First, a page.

Sims sprints straight into record books, OC Athletic Hall of Fame

Damon Sims holds OC records in three events -- the indoor and outdoor 200 meters and the indoor 400 meters.
Damon Sims holds OC records in three events -- the indoor and outdoor 200 meters and the indoor 400 meters.

By Murray Evans
OKLAHOMA CITY (Jan. 28, 2013) – Damon Sims’ specialty was running in 100- and 200-meter bursts and he’d excelled in high school races in Louisiana doing that. That didn’t prepare him for one of his first workouts his freshman year upon arriving at Oklahoma Christian in 1992.

Randy Heath – then, as now, OC’s track and field coach – dropped off his runners about 10 miles from the university and told them he’d meet them back at the campus. The idea of such a run is to build endurance in each runner and see what sort of conditioning will be needed as the season progresses.

“My eyes were as big as saucers,” Sims said, laughing. “I was in Oklahoma. I didn’t know where I was at. I had never run more than two miles in my life. My heart was racing and beating. I had never done anything like that. I was not accustomed to running distances like that.”

Of course, Sims made it back to the campus and ran right into the OC record book as one of the finest sprinters in the university’s history. The six-time NAIA All-American will join five others selected for induction into the OC Athletic Hall of Fame at the annual Hall of Fame banquet on Feb. 8.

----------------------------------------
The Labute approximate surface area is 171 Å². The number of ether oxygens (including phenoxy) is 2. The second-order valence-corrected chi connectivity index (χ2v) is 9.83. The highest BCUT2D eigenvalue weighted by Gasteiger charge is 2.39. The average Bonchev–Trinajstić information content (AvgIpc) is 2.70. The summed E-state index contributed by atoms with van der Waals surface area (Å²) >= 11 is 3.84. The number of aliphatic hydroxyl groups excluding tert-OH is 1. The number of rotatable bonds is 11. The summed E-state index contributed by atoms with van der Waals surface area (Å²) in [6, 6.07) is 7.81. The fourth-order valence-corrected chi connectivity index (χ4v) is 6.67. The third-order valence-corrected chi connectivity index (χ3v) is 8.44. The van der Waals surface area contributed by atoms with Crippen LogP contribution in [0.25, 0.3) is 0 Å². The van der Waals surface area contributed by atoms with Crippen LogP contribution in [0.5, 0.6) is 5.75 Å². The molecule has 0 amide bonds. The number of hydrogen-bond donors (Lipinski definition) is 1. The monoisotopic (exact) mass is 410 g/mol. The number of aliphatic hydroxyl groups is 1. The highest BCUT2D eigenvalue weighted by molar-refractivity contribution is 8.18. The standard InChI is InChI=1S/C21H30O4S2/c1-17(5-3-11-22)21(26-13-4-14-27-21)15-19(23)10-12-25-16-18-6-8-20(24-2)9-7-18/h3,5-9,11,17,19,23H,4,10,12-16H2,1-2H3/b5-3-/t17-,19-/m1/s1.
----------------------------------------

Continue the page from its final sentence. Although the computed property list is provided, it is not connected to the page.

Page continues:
As a sophomore, Sims won the 200 meters in the 1994 NAIA Outdoor Championships. That was his only national title, but he was in the mix five other times, finishing in the top six in the outdoor 100 (1994), the outdoor 200 (1995), the indoor 200 (1995) and the indoor 400 (1994, 1996).

“He had an impact right from his freshman year,” Heath said. “I knew he was fast and I was hopeful. He was tall and had long legs. He didn’t carry a lot of weight. He was thin. He could run like the wind. He had a strong determination to sprint the whole distance. He was tenacious.”

Sims set the school’s outdoor 200 record of 20.85 seconds in a race he didn’t win, at the 1995 NAIA meet.

“To go under 21 flat is amazing, really,” Heath said. “There are a lot of Division I and Division II NCAA schools that don’t often have that good of a sprinter. He was in a very upper group of sprinters by being able to do that.”